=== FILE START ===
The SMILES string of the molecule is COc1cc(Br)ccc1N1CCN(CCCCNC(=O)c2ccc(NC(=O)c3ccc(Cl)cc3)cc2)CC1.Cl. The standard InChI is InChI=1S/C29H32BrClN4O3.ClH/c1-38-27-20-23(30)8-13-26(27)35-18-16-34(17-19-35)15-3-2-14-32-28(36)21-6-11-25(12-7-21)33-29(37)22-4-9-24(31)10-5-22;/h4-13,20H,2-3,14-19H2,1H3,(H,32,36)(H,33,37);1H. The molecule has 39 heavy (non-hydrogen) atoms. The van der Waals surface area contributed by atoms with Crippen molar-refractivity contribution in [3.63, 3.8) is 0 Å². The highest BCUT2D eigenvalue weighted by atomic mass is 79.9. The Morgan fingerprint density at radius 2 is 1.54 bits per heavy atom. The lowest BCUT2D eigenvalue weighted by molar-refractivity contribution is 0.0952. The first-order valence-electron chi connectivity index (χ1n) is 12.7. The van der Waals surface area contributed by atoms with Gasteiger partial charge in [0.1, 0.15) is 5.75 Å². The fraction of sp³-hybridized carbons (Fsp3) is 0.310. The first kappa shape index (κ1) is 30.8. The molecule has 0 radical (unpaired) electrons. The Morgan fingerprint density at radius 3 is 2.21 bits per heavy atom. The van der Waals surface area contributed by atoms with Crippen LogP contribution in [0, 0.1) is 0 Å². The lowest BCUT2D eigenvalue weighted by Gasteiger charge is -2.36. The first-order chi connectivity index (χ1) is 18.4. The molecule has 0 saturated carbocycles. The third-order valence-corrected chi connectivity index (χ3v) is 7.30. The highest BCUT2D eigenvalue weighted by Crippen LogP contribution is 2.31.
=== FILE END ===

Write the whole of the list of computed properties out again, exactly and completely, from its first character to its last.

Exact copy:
The SMILES string of the molecule is COc1cc(Br)ccc1N1CCN(CCCCNC(=O)c2ccc(NC(=O)c3ccc(Cl)cc3)cc2)CC1.Cl. The standard InChI is InChI=1S/C29H32BrClN4O3.ClH/c1-38-27-20-23(30)8-13-26(27)35-18-16-34(17-19-35)15-3-2-14-32-28(36)21-6-11-25(12-7-21)33-29(37)22-4-9-24(31)10-5-22;/h4-13,20H,2-3,14-19H2,1H3,(H,32,36)(H,33,37);1H. The molecule has 39 heavy (non-hydrogen) atoms. The van der Waals surface area contributed by atoms with Crippen molar-refractivity contribution in [3.63, 3.8) is 0 Å². The highest BCUT2D eigenvalue weighted by atomic mass is 79.9. The Morgan fingerprint density at radius 2 is 1.54 bits per heavy atom. The lowest BCUT2D eigenvalue weighted by molar-refractivity contribution is 0.0952. The first-order valence-electron chi connectivity index (χ1n) is 12.7. The van der Waals surface area contributed by atoms with Gasteiger partial charge in [0.1, 0.15) is 5.75 Å². The fraction of sp³-hybridized carbons (Fsp3) is 0.310. The first kappa shape index (κ1) is 30.8. The molecule has 0 radical (unpaired) electrons. The Morgan fingerprint density at radius 3 is 2.21 bits per heavy atom. The van der Waals surface area contributed by atoms with Crippen LogP contribution in [0, 0.1) is 0 Å². The lowest BCUT2D eigenvalue weighted by Gasteiger charge is -2.36. The first-order chi connectivity index (χ1) is 18.4. The molecule has 0 saturated carbocycles. The third-order valence-corrected chi connectivity index (χ3v) is 7.30. The highest BCUT2D eigenvalue weighted by Crippen LogP contribution is 2.31.